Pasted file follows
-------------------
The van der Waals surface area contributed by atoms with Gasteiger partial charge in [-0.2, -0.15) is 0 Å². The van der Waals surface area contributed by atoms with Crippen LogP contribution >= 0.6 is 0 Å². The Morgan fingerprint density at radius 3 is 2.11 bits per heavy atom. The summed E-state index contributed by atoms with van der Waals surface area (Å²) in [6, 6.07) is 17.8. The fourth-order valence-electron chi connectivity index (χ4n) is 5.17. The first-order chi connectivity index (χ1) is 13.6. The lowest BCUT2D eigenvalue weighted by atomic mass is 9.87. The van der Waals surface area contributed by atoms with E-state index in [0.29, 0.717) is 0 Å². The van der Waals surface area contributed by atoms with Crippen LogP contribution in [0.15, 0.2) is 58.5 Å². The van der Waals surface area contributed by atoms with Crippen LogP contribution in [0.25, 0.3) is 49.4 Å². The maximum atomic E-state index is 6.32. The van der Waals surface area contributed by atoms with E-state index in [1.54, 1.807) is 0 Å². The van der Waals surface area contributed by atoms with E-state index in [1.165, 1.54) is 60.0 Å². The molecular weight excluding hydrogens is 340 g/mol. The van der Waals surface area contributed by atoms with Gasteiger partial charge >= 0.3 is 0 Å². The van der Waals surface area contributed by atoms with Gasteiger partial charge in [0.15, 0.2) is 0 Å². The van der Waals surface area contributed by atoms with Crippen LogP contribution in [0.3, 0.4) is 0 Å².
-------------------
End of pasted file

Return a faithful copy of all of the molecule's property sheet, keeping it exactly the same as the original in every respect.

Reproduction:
The van der Waals surface area contributed by atoms with Gasteiger partial charge in [-0.2, -0.15) is 0 Å². The van der Waals surface area contributed by atoms with Crippen LogP contribution >= 0.6 is 0 Å². The Morgan fingerprint density at radius 3 is 2.11 bits per heavy atom. The summed E-state index contributed by atoms with van der Waals surface area (Å²) in [6, 6.07) is 17.8. The fourth-order valence-electron chi connectivity index (χ4n) is 5.17. The first-order chi connectivity index (χ1) is 13.6. The lowest BCUT2D eigenvalue weighted by atomic mass is 9.87. The van der Waals surface area contributed by atoms with E-state index in [0.29, 0.717) is 0 Å². The van der Waals surface area contributed by atoms with Crippen LogP contribution in [0.15, 0.2) is 58.5 Å². The van der Waals surface area contributed by atoms with Crippen LogP contribution in [0.25, 0.3) is 49.4 Å². The maximum atomic E-state index is 6.32. The van der Waals surface area contributed by atoms with E-state index in [1.54, 1.807) is 0 Å². The van der Waals surface area contributed by atoms with E-state index in [1.165, 1.54) is 60.0 Å². The molecular weight excluding hydrogens is 340 g/mol. The van der Waals surface area contributed by atoms with Gasteiger partial charge >= 0.3 is 0 Å². The van der Waals surface area contributed by atoms with Gasteiger partial charge in [0.15, 0.2) is 0 Å². The van der Waals surface area contributed by atoms with Crippen LogP contribution in [0.3, 0.4) is 0 Å².